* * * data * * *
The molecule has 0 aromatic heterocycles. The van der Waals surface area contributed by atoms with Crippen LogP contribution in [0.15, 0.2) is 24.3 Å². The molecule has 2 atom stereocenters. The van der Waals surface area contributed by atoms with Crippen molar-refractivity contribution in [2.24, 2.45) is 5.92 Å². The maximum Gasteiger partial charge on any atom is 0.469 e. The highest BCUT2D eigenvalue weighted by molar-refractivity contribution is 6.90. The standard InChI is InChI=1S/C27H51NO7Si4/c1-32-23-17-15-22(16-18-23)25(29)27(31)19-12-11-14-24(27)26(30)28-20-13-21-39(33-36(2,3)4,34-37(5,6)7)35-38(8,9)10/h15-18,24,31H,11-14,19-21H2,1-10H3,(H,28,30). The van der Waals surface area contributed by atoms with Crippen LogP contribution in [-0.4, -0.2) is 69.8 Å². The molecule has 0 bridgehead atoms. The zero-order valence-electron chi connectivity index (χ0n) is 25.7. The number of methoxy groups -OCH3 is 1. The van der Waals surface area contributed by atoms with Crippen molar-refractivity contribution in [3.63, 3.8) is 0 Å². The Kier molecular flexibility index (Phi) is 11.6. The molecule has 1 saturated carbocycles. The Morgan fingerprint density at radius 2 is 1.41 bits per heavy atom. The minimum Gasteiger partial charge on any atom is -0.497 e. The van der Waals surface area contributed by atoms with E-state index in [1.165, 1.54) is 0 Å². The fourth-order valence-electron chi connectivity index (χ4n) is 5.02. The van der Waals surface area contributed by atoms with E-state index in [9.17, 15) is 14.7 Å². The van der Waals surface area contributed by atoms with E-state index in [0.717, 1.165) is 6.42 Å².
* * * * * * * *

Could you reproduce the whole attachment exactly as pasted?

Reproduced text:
The molecule has 0 aromatic heterocycles. The van der Waals surface area contributed by atoms with Crippen LogP contribution in [0.15, 0.2) is 24.3 Å². The molecule has 2 atom stereocenters. The van der Waals surface area contributed by atoms with Crippen molar-refractivity contribution in [2.24, 2.45) is 5.92 Å². The maximum Gasteiger partial charge on any atom is 0.469 e. The highest BCUT2D eigenvalue weighted by molar-refractivity contribution is 6.90. The standard InChI is InChI=1S/C27H51NO7Si4/c1-32-23-17-15-22(16-18-23)25(29)27(31)19-12-11-14-24(27)26(30)28-20-13-21-39(33-36(2,3)4,34-37(5,6)7)35-38(8,9)10/h15-18,24,31H,11-14,19-21H2,1-10H3,(H,28,30). The van der Waals surface area contributed by atoms with Crippen LogP contribution in [-0.4, -0.2) is 69.8 Å². The molecule has 0 bridgehead atoms. The zero-order valence-electron chi connectivity index (χ0n) is 25.7. The number of methoxy groups -OCH3 is 1. The van der Waals surface area contributed by atoms with Crippen molar-refractivity contribution in [3.63, 3.8) is 0 Å². The Kier molecular flexibility index (Phi) is 11.6. The molecule has 1 saturated carbocycles. The Morgan fingerprint density at radius 2 is 1.41 bits per heavy atom. The minimum Gasteiger partial charge on any atom is -0.497 e. The van der Waals surface area contributed by atoms with E-state index in [1.165, 1.54) is 0 Å². The fourth-order valence-electron chi connectivity index (χ4n) is 5.02. The van der Waals surface area contributed by atoms with E-state index in [9.17, 15) is 14.7 Å². The van der Waals surface area contributed by atoms with E-state index in [0.717, 1.165) is 6.42 Å².